5,896 m extinct volcano in Tanzania. 3 degrees south of the equator but snow covers its peak year round. Illustrates the important effects of height above sea level (elevation) on climate. Temperatures fall about 6 degrees Celsius for every 1,000 m increase in elevation.
The sun emits an increased amount of ultraviolet radiation. UV radiation produces more ozone, warming the stratosphere. The increased radiation can also warm the lower atmosphere and surface of the earth a little.
In large-scale volcanic eruptions, sulfur dioxide can reach the upper atmosphere. The sulfur dioxide gas reacts with smaller amounts of water vapor and dust in the stratosphere. This reaction forms a bright layer of haze that reflects enough sunlight to cause the global temperature to decrease.
Seasons are due to the tilt of earth's axis (about 23.5 degrees). Because of this tilt, the angle at which the sun's rays strike the art changes as the earth moves around the sun. During the summer in the northern hemisphere, the northern hemisphere tilts toward the sun and receives direct sunlight. The number of hours of daylight is greatest in the summer. Therefore, the amount of time available for the sun to heat the earth becomes greater. During the summer in the northern hemisphere, the southern hemisphere tilts away from the sun and receives less direct sunlight. During summer in the southern hemisphere, the situation is reversed. The southern hemisphere is tilted toward the sun, whereas the northern hemisphere is tilted away.
An area in the stratosphere where ozone is highly concentrated. Absorbs most of the ultraviolet light from the sun. Ultraviolet light is harmful to organisms because it can damage the genetic material in living cells. By shielding the earth's surface from most of the sun's ultraviolet light, the ozone layer acts like a sunscreen for the earth's inhabitants.
Molecule made of three oxygen atoms.
Human-made chemicals. Were thought to be miracle chemicals. They are nonpoisonous and nonflammable and they do not corrode metals. They quickly became popular as coolants in refrigerators and air conditioners. They were also used as a gassy "fizz" for making plastic foams and as a propellant in spray cans of everyday products such as deodorants, insecticides, and paint. Chemically stable, do not combine with other chemicals or break down other substances. Can break apart high in the stratosphere where UV radiation is absorbed. Once they break apart, parts of them destroy the ozone. Each CFC contains 1-4 chlorine atoms. 1 chlorine atom can destroy 100,000 ozone molecules. Ozone produced by pollution breaks down or combines with other substances to replace the ozone that is being destroyed.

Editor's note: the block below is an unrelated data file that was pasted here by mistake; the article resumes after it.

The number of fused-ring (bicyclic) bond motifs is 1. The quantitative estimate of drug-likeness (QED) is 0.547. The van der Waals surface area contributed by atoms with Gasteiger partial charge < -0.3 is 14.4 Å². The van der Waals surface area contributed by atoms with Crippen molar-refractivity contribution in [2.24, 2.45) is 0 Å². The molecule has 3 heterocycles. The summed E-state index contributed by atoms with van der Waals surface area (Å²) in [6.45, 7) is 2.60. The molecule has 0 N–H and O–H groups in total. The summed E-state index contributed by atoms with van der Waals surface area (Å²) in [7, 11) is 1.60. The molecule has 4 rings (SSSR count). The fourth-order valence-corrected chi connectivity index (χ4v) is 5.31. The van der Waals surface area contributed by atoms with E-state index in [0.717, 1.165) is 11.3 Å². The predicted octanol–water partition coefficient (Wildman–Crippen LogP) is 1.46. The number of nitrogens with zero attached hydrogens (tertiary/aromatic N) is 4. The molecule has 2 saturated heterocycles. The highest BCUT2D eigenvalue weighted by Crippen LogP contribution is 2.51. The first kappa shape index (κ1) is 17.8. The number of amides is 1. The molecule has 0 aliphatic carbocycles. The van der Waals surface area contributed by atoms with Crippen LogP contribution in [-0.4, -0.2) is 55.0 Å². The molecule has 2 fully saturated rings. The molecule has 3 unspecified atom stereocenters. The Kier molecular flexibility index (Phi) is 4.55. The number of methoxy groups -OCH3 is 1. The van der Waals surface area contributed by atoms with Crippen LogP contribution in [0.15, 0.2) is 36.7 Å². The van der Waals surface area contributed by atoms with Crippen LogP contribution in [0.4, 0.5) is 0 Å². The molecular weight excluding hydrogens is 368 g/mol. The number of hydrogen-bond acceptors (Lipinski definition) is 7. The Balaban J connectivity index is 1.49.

A thinning of stratospheric ozone that occurs over the poles during the spring.
During the dark polar winter when strong circulating winds over Antarctica isolate cold air from surrounding warmer air. The air within the vortex grows extremely cold.
Polar stratospheric cloud
When temperatures fall below -80 degrees Celsius, high altitude clouds made of water and nitric acid begin to form. The products of CFCs are converted to molecular chlorine on these clouds. When sunlight returns to the south pole in the spring, molecular chlorine is split into two chlorine atoms by ultraviolet radiation. The chlorine atoms rapidly destroy ozone. This causes a thin spot, or ozone hole, which lasts for several months.
Damages DNA. Can cause skin cancer, premature aging of skin, increased incidence of cataracts, weakened immune system. Can kill many eggs of some species by damaging unprotected DNA. Can damage plants by interfering with photosynthesis and would result in lower crop yields.
Single-celled organisms that live near the surface of the ocean. Loss of these organisms can disrupt the ocean food chains and reduce fish harvests. Could cause an increase in the amount of carbon dioxide in the atmosphere.
Sunlight streams through the atmosphere and heats the earth. As this heat radiated up from the earths surface, some of it escapes into space. The rest of the heat is absorbed by gases in the troposphere and warms the air.
Gases that absorb and radiate heat. water vapor, carbon dioxide, chlorofluorocarbons, methane, and nitrous oxide. Water vapor and carbon dioxide account for the most of the absorption of heat that occurs in the atmosphere.
Installed an instrument at the top of a tall tower on the volcano Mauna Loa in Hawaii. Keeling wanted to measure the amount of CO2 in the air.
Most of the CO2 that is released into the air dissolves in the ocean or is used by plants for photosynthesis. As a result, the levels of CO2 in the air vary with the seasons. During the summer growing plants use more CO2 for photosynthesis. This causes Co2 levels in the air to decrease. In the winter, dying grasses and fallen leaves decay and release the carbon that was stored in them during the summer causing CO2 levels to rise.
The increase of the average temperature at earth's surface.
Consequences of global warming
- Ice melting
- Rising sea levels
- Eroded beaches
- Freshwater aquifers becoming too salty
- Hurricanes and typhoons more common
- Change in ocean current patterns
- Rising temperatures
- Dengue fever
- Demand for irrigation
- Trees could colonize cooler areas
- Cause a shift in geographical range if some animals
Developed countries to decrease emissions of carbon dioxide and other greenhouse gases by an average of 5%.